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Translated Jeff Matthews

This story starts in the last century, October 1990, to be precise. We had been asked to inspect and report on the ancient Roman cistern beneath the square, Piazza Verde, in the town of Caiazzo. When we were finished we were, you might say, “rewarded”--the locals led us to a large natural grotto up at the summit of Monte Alifano, one of the peaks around Caiazzo.

You may read the account of this first part of our story here: The Roman Cistern at Piazza Verdi in Caiazzo (Caserta).


Much more recently (April 2016) our friends from Caiazzo contacted us once again, and we had another look at the area around the entrance to that grotto in order to pinpoint precise locations by GPS.

That account is described in the article In Search of the Lost Grotto of Caiazzo.


Today I shall continue the account by telling you what happened just a few days ago (Saturday, May28, 2016) when we had another go at the entrance chamber in an attempt to get past the bottleneck and into the heart of the mountain.

The last time out (in April 2016) I set about getting a small team together for this adventure. It wasn't hard. All cavers dream of a “virgin” grotto. The first one was Rosario Varriale, an expert speleologist whom I have known for many years but have never been caving with. Then came Anna Bias, a young rock climbing friend and member of the CAI [Italian Alpine Club] and who had often spoken of her caving ambitions. They were both enthusiastic about the idea and three seemed about the right number given the confined spaces of the Monte Alfano grotto. Any more than that, a support team, for example, would have meant that some would have had to remain outside.

With things in order we gathered at the appointed hour at the square in Caiazzo and set off on the narrow country road that leads to Monte Alifano. We left our vehicles at the same spot we had used on the previous occasions and started on foot up a steep and broken path to the meadow that bounded the woods. We stayed on the trail, a bit certain at first as to the proper point to enter into the thick vegetation. It wasn't all that easy to reach the entrance to the grotto because, unlike our earlier trials, the way was now overgrown with low brambles and bush. It took about an hour to cover the last kilometer separating us from our goal, but, driven by our enthusiasm, we did it.

So after that long preamble, I can now tell you how it went and describe some of the underground terrain.

Participating cavers
from left: NeandertalMan, Rosario Varriale e Anna Bias
(click on image to enlarge)

As I said, there were three of us. We went went in single file, made necessary by the narrow confines of the passage. Once you're in, there is a small vertical gorge among the rocks with a series of three drops in succession that lead to a deep fracture, somewhat like a long jagged open box in front of you, sloping downwards away from you, about 1.5 meters wide, 15 m. deep and 15-20 meters from the near side to the far end.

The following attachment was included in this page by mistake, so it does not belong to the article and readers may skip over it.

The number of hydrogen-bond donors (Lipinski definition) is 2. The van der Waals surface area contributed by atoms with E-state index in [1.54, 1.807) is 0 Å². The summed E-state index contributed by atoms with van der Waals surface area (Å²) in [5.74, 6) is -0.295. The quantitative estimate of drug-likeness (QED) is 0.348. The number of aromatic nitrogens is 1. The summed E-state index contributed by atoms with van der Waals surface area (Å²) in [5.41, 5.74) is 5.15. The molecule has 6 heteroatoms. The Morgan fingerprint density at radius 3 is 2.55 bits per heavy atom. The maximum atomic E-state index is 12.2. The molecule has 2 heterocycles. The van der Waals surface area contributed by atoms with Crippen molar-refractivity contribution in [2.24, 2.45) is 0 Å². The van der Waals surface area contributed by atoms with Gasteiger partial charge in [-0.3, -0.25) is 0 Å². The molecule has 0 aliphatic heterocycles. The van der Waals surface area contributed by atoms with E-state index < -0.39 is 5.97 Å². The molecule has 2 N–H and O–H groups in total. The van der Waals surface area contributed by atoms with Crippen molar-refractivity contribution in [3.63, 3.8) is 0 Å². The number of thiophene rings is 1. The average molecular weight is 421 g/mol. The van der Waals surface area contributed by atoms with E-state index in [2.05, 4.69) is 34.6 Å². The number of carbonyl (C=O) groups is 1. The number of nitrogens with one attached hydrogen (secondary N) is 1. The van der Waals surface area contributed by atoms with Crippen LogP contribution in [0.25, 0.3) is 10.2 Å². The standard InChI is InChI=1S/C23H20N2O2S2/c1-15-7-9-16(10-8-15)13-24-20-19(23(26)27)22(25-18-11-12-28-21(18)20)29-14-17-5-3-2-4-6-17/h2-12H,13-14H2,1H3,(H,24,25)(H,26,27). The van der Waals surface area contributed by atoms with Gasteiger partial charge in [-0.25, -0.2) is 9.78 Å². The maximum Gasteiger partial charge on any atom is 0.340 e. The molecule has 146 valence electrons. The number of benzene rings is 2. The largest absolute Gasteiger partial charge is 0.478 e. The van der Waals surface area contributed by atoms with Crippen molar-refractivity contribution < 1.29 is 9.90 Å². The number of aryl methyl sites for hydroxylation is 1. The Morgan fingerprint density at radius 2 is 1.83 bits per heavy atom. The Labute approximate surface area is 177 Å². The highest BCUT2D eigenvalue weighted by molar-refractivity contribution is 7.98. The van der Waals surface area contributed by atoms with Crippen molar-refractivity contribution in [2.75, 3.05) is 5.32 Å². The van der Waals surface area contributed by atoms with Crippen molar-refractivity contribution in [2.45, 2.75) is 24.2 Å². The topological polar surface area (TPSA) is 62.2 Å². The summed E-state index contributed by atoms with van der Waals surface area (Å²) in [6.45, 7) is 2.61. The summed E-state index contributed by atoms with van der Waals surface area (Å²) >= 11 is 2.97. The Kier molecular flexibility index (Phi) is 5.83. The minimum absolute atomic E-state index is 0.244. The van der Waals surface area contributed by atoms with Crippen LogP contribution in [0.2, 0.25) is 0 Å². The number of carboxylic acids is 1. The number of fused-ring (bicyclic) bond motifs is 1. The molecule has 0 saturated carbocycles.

The lower parts of the walls display modest accretions of calcium carbonate, thus showing some passage of water probably during the winter. The floor of the same area is covered with a rather thick layer of sand. It is here that you find a hole about 20 centimeter (8 inches) in diameter that in all probability lets the little bit of water that accumulates flow out. The echoes from a few rolling stones let us know that there is another chamber beneath us.

As we had planned we took turns trying to dig and widen the bottle-neck so we could get past (I have to say that Anna was the most obstinate digger!). After a couple of hours we had to quit since we were pretty much getting nowhere.

Before leaving, we:

we chiseled handholds into the walls to help reach the bottom;

shoveled some sand so as to lower the floor by about half a meter and make the space slightly larger;

removed the rock that was stuck in the opening of the chamber, thus doubling the size of the opening.

We are of the opinion that in order to approach this problem more efficiently, you need to organize a larger working group. Given the difficulties (dense vegetation) of even getting to the site and the entrance, you'd need stations set up in tents for at least a few days with alternating three-person teams taking care not to carry out extracted rock to the surface but to set it aside in the first part of the grotto, itself. This type of work is beyond our means and abilities and it would be opportune to involve expert speleologists in the endeavor.

The day ended with our return to sunlight where we found friends waiting for us. Our meager results did not dampen our enthusiasm; we were pleased with what we had accomplished. Anna gained the respect of all concerned; Rosario took great pleasure in old friendships; and I, myself, after almost giving up hope, got to return to where I had started the adventure a quarter of a century earlier.

So, what can you say? Importantly, after all these years it seems that a new group of cavers has come of age, eager to enjoy themselves, full of passion and devoid of foolishness, and ready to continue the activity that all of us love so much.

Long live caving and the zest for life!

Below you will find a link to the photos we took and our GPS indications for reaching the Monte Aifano grotto.

p.s. ATTENTION - The woods that have to pass through on the way to the entrance are particulary dense and packed with tickets of brambles. It makes forward progress very difficult. The GPS markings we have indicated may not be complete; thus you should take the greatest care not to lose sight of the trail itself, at best not particularly visible.

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